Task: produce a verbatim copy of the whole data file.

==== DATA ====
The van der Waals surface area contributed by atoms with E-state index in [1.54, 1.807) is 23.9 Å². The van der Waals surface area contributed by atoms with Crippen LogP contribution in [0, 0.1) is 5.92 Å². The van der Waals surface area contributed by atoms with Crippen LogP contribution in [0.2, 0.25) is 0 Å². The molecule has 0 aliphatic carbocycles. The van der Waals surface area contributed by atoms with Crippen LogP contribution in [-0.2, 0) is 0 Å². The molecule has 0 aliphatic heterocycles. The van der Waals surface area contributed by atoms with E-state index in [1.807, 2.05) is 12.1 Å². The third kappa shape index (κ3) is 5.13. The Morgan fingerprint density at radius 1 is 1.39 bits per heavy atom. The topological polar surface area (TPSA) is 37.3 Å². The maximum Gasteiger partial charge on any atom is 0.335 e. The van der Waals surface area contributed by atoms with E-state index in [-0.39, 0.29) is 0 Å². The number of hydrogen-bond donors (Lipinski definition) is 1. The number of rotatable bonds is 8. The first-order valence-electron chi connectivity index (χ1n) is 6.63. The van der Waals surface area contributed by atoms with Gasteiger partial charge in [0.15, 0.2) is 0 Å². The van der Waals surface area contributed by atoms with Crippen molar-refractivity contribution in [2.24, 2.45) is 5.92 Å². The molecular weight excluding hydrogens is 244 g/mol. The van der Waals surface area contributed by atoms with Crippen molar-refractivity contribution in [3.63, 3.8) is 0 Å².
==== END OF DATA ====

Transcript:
The van der Waals surface area contributed by atoms with E-state index in [1.54, 1.807) is 23.9 Å². The van der Waals surface area contributed by atoms with Crippen LogP contribution in [0, 0.1) is 5.92 Å². The van der Waals surface area contributed by atoms with Crippen LogP contribution in [0.2, 0.25) is 0 Å². The molecule has 0 aliphatic carbocycles. The van der Waals surface area contributed by atoms with Crippen LogP contribution in [-0.2, 0) is 0 Å². The molecule has 0 aliphatic heterocycles. The van der Waals surface area contributed by atoms with E-state index in [1.807, 2.05) is 12.1 Å². The third kappa shape index (κ3) is 5.13. The Morgan fingerprint density at radius 1 is 1.39 bits per heavy atom. The topological polar surface area (TPSA) is 37.3 Å². The maximum Gasteiger partial charge on any atom is 0.335 e. The van der Waals surface area contributed by atoms with E-state index in [-0.39, 0.29) is 0 Å². The number of hydrogen-bond donors (Lipinski definition) is 1. The number of rotatable bonds is 8. The first-order valence-electron chi connectivity index (χ1n) is 6.63. The van der Waals surface area contributed by atoms with Gasteiger partial charge in [0.15, 0.2) is 0 Å². The van der Waals surface area contributed by atoms with Crippen molar-refractivity contribution in [2.24, 2.45) is 5.92 Å². The molecular weight excluding hydrogens is 244 g/mol. The van der Waals surface area contributed by atoms with Crippen molar-refractivity contribution in [3.63, 3.8) is 0 Å².